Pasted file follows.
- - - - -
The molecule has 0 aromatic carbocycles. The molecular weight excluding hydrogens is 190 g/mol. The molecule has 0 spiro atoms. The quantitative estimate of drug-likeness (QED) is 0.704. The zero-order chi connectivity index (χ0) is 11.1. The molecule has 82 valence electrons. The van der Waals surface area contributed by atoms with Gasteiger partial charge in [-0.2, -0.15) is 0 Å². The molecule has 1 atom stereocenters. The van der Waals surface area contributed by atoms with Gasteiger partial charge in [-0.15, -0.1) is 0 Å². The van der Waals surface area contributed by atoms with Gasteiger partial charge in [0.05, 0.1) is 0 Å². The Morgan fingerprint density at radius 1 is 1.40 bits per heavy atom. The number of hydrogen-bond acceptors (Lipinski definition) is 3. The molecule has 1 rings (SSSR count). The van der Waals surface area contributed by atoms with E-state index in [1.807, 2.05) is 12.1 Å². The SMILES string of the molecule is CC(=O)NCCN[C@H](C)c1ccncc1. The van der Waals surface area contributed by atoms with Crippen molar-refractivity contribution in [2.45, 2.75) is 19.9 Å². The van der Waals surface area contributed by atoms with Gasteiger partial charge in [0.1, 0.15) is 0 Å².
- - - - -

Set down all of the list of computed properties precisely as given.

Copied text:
The molecule has 0 aromatic carbocycles. The molecular weight excluding hydrogens is 190 g/mol. The molecule has 0 spiro atoms. The quantitative estimate of drug-likeness (QED) is 0.704. The zero-order chi connectivity index (χ0) is 11.1. The molecule has 82 valence electrons. The van der Waals surface area contributed by atoms with Gasteiger partial charge in [-0.2, -0.15) is 0 Å². The molecule has 1 atom stereocenters. The van der Waals surface area contributed by atoms with Gasteiger partial charge in [-0.15, -0.1) is 0 Å². The van der Waals surface area contributed by atoms with Gasteiger partial charge in [0.05, 0.1) is 0 Å². The Morgan fingerprint density at radius 1 is 1.40 bits per heavy atom. The number of hydrogen-bond acceptors (Lipinski definition) is 3. The molecule has 1 rings (SSSR count). The van der Waals surface area contributed by atoms with E-state index in [1.807, 2.05) is 12.1 Å². The SMILES string of the molecule is CC(=O)NCCN[C@H](C)c1ccncc1. The van der Waals surface area contributed by atoms with Crippen molar-refractivity contribution in [2.45, 2.75) is 19.9 Å². The van der Waals surface area contributed by atoms with Gasteiger partial charge in [0.1, 0.15) is 0 Å².